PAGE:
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Four years ago the Canal & River Trust launched a last-ditch attempt to revive commercial freight carrying on the larger waterways before it died out completely. How has it fared since then?
Back in the 1990s, any guide describing the canals and rivers of Yorkshire and the north eastern part of the network would make a point of emphasising how these large-scale waterways were still busy with freight barges loading several hundred tonnes each and helping to satisfy the nation’s transport needs – unlike the small-scale canals of the Midlands and most of the rest of the system, where regular commercial freight had died out a quarter of a century earlier.
Canal & River Trust will move resource from its centrally based roles into its six regional customer-facing teams to improve customer service and engage with local communities.
The changes will be made as part of the trust’s waterways and well being strategy and will see operational management roles adapted to meet the requirements of the new regions.
Richard Parry, CEO, commented: “The Trust has been repositioning as a charity for the waterways and well being, with a new structure that has seen us move from ten waterways to six larger regions, with some activities previously managed centrally now devolved to these regional teams, and a reduction in senior manager numbers overall.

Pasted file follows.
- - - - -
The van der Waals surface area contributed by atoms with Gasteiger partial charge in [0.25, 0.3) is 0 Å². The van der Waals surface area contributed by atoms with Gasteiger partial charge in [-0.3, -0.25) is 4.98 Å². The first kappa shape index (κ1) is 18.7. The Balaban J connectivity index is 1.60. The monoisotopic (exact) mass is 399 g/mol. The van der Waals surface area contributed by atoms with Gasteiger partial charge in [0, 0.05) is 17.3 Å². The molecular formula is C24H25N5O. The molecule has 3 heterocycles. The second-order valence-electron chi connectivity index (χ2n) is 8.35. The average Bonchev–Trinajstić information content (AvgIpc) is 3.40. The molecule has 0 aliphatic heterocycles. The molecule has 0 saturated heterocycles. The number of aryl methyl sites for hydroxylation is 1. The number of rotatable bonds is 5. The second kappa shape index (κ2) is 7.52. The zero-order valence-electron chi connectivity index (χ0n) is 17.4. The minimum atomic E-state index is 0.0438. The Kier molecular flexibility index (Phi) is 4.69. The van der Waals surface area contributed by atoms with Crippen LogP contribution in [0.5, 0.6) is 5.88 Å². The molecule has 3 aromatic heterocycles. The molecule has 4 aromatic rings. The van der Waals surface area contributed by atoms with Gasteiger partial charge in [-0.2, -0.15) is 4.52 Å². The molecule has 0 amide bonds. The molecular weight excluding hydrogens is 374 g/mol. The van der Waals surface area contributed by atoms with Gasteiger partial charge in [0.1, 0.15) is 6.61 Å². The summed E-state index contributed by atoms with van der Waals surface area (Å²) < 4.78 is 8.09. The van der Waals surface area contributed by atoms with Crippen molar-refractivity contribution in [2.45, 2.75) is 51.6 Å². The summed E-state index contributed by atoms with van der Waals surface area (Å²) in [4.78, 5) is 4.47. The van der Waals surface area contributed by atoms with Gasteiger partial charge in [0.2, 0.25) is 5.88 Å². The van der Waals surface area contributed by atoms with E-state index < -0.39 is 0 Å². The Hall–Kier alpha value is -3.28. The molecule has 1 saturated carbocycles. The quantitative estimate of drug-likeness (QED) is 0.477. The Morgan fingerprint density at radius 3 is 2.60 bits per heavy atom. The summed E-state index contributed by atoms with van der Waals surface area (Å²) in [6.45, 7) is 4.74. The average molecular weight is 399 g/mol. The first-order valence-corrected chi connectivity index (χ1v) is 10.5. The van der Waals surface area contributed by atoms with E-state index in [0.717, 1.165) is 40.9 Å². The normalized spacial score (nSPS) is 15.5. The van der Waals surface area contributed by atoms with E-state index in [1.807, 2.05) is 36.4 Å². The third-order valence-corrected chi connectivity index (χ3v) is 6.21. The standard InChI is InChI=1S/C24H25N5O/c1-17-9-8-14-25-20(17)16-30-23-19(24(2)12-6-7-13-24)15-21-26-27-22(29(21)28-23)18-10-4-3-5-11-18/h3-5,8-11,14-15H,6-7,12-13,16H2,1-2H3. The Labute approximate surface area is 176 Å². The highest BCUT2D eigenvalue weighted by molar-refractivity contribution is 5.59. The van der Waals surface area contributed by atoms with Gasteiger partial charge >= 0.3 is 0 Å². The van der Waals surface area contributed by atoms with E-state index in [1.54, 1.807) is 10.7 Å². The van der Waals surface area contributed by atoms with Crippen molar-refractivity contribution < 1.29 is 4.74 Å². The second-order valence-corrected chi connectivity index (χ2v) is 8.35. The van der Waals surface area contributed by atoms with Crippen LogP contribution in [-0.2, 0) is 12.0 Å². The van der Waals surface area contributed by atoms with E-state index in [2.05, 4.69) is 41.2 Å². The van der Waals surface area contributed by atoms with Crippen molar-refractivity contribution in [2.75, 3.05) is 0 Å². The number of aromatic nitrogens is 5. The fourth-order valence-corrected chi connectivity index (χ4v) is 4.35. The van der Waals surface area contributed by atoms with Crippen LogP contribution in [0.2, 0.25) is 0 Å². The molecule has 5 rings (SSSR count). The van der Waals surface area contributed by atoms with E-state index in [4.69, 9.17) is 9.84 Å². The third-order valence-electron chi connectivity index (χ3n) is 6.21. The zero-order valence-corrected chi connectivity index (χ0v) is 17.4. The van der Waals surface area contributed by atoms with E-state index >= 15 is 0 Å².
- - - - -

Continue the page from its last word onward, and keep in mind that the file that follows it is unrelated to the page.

The Environment Agency is to increase the cost of boat registrations on its waterways from 2019 which it says will help ensure a sustainable service and cover maintenance.
It said that the new charges for 2019-21 will be invested in waterways enjoyed by around 29,000 boat users, helping to meet the shortfall between the cost of running the service and the income currently generated from annual boat registrations.
“We realise an increase in charges is never welcome news but it is essential to keep the levels of service and maintenance which boaters tell us is needed,” said Mark Ormrod, EA national manager for navigation.